Bridging the gap between downtown cool and uptown style may prove to be a difficult task for many artists, but not Yoon Hyup. With an intricate eye and a brain buzzing with inspiration, he manages to tie together his traditional Korean roots and contemporary cultural influences into each of his harmonious site-specific paintings. We caught Hyup while he was taking a break from painting his latest mural (right here at S’well HQ) and chatted about his artistic process, finding influence from sounds and skate culture, and what “newness” is up next for the artist.
How did you first get started painting? Do you remember your first experience in art?
I never thought I would be an artist or some guy who would be talked about or asked to come paint [somewhere], but creation is something natural for me because I’m always motivated to express myself. I started studying art when I was in high school. I studied graphic art because I really wanted to design skateboards. Skateboarding and music were really big parts of my life growing up. In 2001, when I went to college, I met a lot of DJ and musician friends. A DJ crew wanted me to paint live while he performed his set, a mix hip hop, funk, disco, we’d perform all night. That was when I was 23 or 24 years old, and then I met more and more people, they would learn about me and ask me to do more paintings.
When did you first move to New York?
I first visited New York in 2007, but I’ve lived here since 2010. [Moving here] was really natural because I was really into hip hop and the whole cool culture, like skateboarding, music, and street art and graffiti.
When did people start taking notice of your work?
It kind of snowballed, I started in a small town in Seoul, Korea, and then I met more people who liked my work and wanted to collaborate. I’ve collaborated with commercial brands like Nike and Facebook, but it doesn’t mean I’m open to collaborate with everyone. It has to be ‘me’ and it has to feel right to me, so I refuse a lot of brands too. I like doing personal collaborations with my friends and like-minded people and exploring something I’ve never done.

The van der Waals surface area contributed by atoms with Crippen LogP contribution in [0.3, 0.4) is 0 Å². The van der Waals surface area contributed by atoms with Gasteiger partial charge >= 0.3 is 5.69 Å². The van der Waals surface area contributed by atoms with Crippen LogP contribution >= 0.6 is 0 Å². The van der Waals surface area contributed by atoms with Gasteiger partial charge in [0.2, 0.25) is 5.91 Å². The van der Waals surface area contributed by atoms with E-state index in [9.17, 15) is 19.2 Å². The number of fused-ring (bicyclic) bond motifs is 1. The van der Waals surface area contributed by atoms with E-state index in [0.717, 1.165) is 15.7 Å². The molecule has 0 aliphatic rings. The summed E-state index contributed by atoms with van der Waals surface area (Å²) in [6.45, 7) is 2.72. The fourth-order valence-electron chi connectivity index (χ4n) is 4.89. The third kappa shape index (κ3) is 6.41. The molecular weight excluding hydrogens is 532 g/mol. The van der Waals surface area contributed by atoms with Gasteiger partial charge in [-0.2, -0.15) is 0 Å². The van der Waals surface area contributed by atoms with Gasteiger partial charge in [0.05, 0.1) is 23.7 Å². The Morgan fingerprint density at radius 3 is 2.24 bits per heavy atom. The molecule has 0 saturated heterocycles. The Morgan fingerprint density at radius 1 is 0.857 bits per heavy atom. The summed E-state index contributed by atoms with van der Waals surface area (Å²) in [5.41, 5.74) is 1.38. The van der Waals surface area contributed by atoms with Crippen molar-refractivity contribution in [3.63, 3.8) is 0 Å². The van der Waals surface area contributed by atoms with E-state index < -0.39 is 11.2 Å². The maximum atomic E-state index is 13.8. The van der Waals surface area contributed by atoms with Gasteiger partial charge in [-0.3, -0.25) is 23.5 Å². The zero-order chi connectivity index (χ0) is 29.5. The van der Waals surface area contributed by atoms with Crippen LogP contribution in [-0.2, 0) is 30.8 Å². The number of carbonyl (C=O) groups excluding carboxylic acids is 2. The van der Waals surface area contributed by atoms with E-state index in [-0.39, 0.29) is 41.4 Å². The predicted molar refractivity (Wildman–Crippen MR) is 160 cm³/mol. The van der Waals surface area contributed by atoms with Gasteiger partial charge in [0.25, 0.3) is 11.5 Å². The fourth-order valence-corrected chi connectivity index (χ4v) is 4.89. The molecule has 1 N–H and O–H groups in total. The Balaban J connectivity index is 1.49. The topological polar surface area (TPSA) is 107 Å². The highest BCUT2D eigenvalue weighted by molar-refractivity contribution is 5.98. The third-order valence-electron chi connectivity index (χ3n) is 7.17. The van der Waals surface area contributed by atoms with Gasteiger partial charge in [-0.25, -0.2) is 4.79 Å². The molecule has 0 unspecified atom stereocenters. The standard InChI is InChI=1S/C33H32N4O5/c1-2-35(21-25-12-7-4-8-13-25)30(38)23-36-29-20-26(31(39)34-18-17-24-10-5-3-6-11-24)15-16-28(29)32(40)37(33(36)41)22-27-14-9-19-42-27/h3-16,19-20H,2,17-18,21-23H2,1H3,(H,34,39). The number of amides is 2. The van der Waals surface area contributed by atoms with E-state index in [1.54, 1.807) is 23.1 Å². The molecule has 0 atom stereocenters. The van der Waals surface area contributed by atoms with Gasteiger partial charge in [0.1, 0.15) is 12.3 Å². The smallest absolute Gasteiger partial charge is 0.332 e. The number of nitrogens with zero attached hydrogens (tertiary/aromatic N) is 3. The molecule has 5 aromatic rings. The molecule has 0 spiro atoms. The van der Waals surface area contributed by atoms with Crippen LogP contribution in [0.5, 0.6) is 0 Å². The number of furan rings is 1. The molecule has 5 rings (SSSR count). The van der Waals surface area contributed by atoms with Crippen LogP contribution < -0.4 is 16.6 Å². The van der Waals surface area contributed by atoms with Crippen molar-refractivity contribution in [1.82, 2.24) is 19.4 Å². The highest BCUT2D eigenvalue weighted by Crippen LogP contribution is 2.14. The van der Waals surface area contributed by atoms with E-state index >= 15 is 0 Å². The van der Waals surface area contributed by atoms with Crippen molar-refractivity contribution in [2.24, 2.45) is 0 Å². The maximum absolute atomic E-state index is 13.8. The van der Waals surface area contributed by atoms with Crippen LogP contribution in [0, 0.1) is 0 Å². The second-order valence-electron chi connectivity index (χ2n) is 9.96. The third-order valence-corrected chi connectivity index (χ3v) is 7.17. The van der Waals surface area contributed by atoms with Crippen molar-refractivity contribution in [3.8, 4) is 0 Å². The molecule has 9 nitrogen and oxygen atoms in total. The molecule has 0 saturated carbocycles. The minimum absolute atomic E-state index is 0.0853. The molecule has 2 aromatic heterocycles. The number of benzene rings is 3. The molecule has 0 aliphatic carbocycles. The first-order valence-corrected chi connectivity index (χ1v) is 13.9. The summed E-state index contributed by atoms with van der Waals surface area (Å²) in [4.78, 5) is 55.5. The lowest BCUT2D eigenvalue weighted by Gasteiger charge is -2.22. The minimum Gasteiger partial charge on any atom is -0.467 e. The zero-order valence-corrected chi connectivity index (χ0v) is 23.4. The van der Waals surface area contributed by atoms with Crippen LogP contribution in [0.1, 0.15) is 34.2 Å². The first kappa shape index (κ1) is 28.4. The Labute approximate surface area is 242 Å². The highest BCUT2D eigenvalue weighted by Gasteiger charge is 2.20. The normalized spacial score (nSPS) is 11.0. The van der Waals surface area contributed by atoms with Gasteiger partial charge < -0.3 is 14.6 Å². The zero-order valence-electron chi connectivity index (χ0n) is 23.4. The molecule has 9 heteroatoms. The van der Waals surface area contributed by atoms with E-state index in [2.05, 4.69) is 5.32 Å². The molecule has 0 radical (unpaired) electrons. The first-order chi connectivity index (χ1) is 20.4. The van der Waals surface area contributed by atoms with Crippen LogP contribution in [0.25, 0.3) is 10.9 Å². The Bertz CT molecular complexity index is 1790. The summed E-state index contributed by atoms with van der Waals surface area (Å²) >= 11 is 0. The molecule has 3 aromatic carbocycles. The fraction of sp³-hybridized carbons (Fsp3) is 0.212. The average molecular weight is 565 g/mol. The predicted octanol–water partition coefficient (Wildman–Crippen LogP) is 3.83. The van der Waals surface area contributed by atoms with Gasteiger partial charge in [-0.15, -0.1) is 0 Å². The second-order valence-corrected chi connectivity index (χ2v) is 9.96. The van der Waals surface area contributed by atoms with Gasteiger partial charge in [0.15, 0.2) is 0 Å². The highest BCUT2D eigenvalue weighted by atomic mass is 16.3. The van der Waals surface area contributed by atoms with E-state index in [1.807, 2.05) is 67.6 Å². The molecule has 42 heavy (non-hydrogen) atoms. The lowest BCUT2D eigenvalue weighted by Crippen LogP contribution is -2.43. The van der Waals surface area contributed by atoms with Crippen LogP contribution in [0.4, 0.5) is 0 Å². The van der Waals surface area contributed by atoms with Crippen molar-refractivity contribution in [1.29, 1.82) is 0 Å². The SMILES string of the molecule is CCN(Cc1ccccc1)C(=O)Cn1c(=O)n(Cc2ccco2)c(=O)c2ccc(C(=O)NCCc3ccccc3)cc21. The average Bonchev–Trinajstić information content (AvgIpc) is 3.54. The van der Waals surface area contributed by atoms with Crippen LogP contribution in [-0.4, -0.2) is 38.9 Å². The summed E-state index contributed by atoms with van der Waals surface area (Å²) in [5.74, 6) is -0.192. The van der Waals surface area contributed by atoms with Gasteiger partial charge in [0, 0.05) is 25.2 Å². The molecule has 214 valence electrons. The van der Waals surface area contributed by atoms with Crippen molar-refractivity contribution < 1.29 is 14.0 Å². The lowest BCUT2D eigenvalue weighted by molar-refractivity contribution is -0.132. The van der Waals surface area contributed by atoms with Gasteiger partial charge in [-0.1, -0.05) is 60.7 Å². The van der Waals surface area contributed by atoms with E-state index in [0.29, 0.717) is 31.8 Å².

How does music influence your art?
My mom wanted me to play the violin, so I played for over 8 years, but I gave it up because I was more into painting. I want my painting to be like music. It’s a little homage to my mom and my childhood. I imagine my paintings as music sometimes. The curve I draw, I imagine like I’m dancing with some kind of music, and the dots represent a rhythm of sound. I listen to a lot of music when I paint, it’s really important.
What is your process for picking the color palette when you start a painting?
I think about the layout beforehand, and there are always only 4 colors. The different colors represent different notes, which creates a chord in music. So I always imagine myself as composer of music and pay attention to make 4 colors create harmony.
Usually, the selection of color comes from the Korean primary color, white, black, yellow, blue, red. It’s a traditional color philosophy based on the five cardinal directions: north, east, south, west and the center. This color palette can be found in many things that relate to Korean culture, such as art, dress, and the painting for architecture. I use those colors to pay honor to my roots. I also find other colorways from nature and things around me.
What are the signature elements of your painting?
I really think the progression of my painting is really important. Most of my paintings are made freehand. They’re like jazz music where a lot of it is improvisation.
What’s the most inspiring city you’ve traveled to?
I really have a lot of places, but recently I visited Northern Spain and created a cityscape there. It was so beautiful. One of my favorite places is especially New York. To me, it’s the best city because New York has a lot of diversity and I can see a lot of art and various cultures.
Do you explore any other mediums other than paint?
I always want to take a balance from my brush painting and also try new things. One thing I’ve been trying is woodcarving, so it’s kind of like 3-D sculpture. I really like it. I went on vacation to Miami and I looked up and saw a palm tree in the sky. I went back to the hotel right away and had to draw it, then I made it into a painting and then a woodcarving.
Your art has had such an evolution over the years, so what’s next?
I think it could be not even painting, but maybe performance or film. I’m open to experimenting. I really want to try recording my music. Sometimes when I don’t paint, I play drums. I want to paint and play music, I’m not sure, I’m still thinking about the ‘newness.’